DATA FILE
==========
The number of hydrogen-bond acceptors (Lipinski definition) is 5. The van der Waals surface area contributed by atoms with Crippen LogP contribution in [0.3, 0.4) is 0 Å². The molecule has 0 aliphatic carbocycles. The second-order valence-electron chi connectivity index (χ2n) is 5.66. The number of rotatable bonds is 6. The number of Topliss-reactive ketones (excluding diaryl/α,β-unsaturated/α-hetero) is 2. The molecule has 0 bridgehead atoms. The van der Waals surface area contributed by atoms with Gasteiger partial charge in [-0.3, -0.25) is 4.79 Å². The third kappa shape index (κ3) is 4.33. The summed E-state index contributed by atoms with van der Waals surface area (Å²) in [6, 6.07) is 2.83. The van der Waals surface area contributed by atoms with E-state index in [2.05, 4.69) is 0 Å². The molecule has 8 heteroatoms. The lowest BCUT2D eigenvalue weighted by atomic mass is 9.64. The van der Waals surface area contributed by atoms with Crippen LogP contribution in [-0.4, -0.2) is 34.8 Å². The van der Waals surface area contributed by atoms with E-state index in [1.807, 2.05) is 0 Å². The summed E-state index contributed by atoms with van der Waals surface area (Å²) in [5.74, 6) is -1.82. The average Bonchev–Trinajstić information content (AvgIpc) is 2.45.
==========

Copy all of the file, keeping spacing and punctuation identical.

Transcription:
The number of hydrogen-bond acceptors (Lipinski definition) is 5. The van der Waals surface area contributed by atoms with Crippen LogP contribution in [0.3, 0.4) is 0 Å². The molecule has 0 aliphatic carbocycles. The second-order valence-electron chi connectivity index (χ2n) is 5.66. The number of rotatable bonds is 6. The number of Topliss-reactive ketones (excluding diaryl/α,β-unsaturated/α-hetero) is 2. The molecule has 0 bridgehead atoms. The van der Waals surface area contributed by atoms with Gasteiger partial charge in [-0.3, -0.25) is 4.79 Å². The third kappa shape index (κ3) is 4.33. The summed E-state index contributed by atoms with van der Waals surface area (Å²) in [6, 6.07) is 2.83. The van der Waals surface area contributed by atoms with E-state index in [2.05, 4.69) is 0 Å². The molecule has 8 heteroatoms. The lowest BCUT2D eigenvalue weighted by atomic mass is 9.64. The van der Waals surface area contributed by atoms with Crippen LogP contribution in [-0.4, -0.2) is 34.8 Å². The van der Waals surface area contributed by atoms with E-state index in [1.807, 2.05) is 0 Å². The summed E-state index contributed by atoms with van der Waals surface area (Å²) in [5.74, 6) is -1.82. The average Bonchev–Trinajstić information content (AvgIpc) is 2.45.